What will surprise you though is research I discovered that shows the amazing way common carbohydrate foods that we think are healthy contain a lot of glucose which seriously affects our blood sugar levels.

For example, how many people trying to lose weight eat a white baked potato? In fact, a baked potato is converted by the body into the equivalent of eight teaspoons of sugar!

The biggest offender is boiled basmati rice – a 150 gram serving converts into 10 teaspoons of sugar. Boiled sweetcorn converts to seven teaspoons, spaghetti converts to just under seven and a banana converts to almost six.

So what foods convert to the smallest amounts of sugar? According to Dr Aseem Malhotra in his ground-breaking book The Pioppi Diet, a raw apple converts to just over two teaspoons, a helping of frozen peas to just over one teaspoon and boiled broccoli to 0.2 teaspoons. Best of all are eggs – which don’t convert to sugar at all.

The conclusion, backed by worldwide medical research, is that eating hardly any processed carbs produces important health benefits – and also helps you to lose weight very effectively. Remember, the key to positive wellbeing is consistent healthy eating.

By the way, if you’re wondering what Pioppi means, it’s a village in Italy where the healthy lifestyle of natural, unprocessed food means people live active, disease-free lives well into their nineties. The oldest inhabitant is 107 and the community is called The Village Where People Forget To Die!

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Friday, June 8, 2018

Fish curry in coconut milk – healthy home-made ‘takeaway’

FRIDAY night is takeaway night for many of us – but unless you’re really careful, what you order can be a bit of a threat to your waistline! So this week Simon Smith, our NHS hospital superchef, has come up with a delicious alternative which is wonderfully healthy. “You can cook it in about 20 minutes and you’ll find that not only is it healthy, it leaves you feeling good, too,” he says.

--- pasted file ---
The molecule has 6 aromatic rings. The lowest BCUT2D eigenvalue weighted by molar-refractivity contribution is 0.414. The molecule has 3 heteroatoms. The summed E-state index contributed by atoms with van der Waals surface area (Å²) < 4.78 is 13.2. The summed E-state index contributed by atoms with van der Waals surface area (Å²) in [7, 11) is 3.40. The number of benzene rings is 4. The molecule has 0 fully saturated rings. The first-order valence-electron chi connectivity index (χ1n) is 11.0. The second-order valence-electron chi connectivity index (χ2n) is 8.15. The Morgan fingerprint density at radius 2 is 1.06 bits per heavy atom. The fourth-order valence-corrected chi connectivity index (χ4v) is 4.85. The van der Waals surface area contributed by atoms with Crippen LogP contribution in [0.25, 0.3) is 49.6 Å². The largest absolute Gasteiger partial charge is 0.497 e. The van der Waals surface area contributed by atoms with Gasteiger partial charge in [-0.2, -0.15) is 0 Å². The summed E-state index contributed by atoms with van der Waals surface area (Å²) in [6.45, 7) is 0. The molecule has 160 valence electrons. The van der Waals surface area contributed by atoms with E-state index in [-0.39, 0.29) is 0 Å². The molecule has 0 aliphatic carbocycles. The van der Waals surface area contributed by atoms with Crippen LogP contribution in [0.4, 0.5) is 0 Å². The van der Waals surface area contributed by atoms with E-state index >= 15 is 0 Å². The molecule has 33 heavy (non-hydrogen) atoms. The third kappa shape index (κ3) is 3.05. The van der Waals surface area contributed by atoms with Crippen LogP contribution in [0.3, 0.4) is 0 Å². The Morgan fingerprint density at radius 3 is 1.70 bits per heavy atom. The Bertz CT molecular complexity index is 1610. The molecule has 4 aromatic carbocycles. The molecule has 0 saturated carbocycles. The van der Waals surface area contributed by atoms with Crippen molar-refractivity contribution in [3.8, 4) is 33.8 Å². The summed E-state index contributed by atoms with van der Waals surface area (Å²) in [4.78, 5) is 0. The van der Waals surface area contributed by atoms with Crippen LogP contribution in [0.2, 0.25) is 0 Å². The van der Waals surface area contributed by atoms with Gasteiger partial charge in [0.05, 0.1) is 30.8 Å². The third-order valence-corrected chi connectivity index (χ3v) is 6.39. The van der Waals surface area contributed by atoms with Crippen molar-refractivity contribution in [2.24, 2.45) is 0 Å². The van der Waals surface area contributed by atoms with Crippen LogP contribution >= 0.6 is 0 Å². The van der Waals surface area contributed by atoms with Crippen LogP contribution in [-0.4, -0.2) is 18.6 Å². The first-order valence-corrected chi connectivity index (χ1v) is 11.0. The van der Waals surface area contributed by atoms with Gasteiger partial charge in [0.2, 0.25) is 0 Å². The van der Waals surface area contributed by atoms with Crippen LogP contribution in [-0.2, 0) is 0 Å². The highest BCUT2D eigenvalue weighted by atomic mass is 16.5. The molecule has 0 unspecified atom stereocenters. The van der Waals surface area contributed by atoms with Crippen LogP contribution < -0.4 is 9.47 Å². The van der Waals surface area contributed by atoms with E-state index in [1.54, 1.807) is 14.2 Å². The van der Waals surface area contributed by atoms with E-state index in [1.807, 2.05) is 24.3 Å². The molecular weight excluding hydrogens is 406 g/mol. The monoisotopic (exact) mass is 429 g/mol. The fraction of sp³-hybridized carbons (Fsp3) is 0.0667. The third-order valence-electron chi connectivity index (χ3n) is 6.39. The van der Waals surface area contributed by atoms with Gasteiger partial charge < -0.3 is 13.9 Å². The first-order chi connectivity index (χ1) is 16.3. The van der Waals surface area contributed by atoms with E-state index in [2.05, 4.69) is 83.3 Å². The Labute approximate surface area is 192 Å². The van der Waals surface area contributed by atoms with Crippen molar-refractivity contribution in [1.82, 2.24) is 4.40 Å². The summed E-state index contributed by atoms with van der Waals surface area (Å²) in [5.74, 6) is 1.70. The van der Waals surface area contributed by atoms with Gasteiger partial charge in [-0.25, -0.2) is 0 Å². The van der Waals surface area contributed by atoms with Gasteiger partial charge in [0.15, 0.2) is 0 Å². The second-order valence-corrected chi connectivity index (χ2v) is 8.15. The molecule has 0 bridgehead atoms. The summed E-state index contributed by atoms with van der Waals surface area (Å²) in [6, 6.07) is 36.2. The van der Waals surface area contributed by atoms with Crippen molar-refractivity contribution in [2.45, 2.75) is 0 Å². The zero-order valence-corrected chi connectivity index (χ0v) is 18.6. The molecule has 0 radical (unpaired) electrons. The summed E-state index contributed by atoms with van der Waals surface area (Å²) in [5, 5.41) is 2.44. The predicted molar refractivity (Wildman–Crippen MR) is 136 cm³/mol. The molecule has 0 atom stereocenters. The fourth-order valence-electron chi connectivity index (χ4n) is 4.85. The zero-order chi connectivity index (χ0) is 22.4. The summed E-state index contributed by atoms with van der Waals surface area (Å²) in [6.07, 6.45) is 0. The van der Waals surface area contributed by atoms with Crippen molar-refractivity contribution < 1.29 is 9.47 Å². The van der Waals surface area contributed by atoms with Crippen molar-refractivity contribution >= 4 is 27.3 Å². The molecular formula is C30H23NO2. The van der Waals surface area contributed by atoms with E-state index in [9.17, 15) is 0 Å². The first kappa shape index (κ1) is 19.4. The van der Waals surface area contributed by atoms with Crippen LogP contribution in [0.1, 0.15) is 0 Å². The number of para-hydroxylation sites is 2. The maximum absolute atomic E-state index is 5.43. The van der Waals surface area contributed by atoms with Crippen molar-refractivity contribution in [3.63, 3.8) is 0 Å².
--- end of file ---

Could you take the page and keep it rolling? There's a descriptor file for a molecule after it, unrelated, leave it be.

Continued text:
“Cooking in coconut milk adds a whole new dimension to a curry and brings out the full flavour of the fish. By the way, you don’t have to have rice with a curry – there’s plenty of fresh veg in this dish and the protein in the fish will leave you feeling satisfied. Try a curry with a side salad like they do in Thailand!”

Simon is head chef at Tameside hospital in Manchester, where the staff love his Slimpod Specials.

 

Fish curry in coconut milk

Ingredients

2 tablespoons sesame seed oil

1 red onion, sliced

2 red peppers, sliced

50g mangetout

50g sugar snap peas

1 courgette, cut into batons

4 fillets of white fish

600 ml coconut milk (tinned)

3 teaspoons fish sauce

juice and rind of 2 limes

4 tbsp massaman curry paste (found in most supermarkets)

Large handful coriander leaves

Basmati rice to serve four (small helpings!)

Method

Heat the oil in a large, deep frying pan.

Once hot, fry the onions for 2 minutes and then add the red pepper and cook until onions have gone slightly brown.

Add the curry paste and stir to coat the pepper and onions. Season to taste.

Add the coconut milk and stir. Add the lime juice, and fish sauce, stir well.

Place the fish fillets into the sauce flesh side down, and scatter the rest of the vegetables around the pan.

Poach the fish for 5 minutes and then turn over so that the skin is facing the pan.

Cook for a further 5 minutes or until the flesh is fully cooked – flesh becomes flaky and glistens.

Serve with fresh coriander leaves and small helpings of basmati rice – leave out the rice if you’re into no-carbs or low-carbs. Try a side salad instead.

Please let Simon know what you think of this super dish by leaving a comment below. He loves reading them all!

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Wednesday, May 23, 2018

Another hospital changes over to healthier Slimpod Special meals!

IT’S really well documented how our NHS hospitals need to clean up their act over the food and drink they provide to patients and staff.  NHS Chief Exec Simon Stevens has issued directives to his managers to reduce sugar and focus on the health of the staff. Last year, with our help, Tameside hospital in Manchester did something radically different and started a programme to change the eating behaviour of the staff.

They had magical results and now Fairfield Hospital in Bury has become the second hospital to start the Slimpod programme.

I’m thrilled that 100 nurses and staff have joined the Slimpod family in the past week as part of my mission to make the nation healthier and happier! So a big welcome to everyone.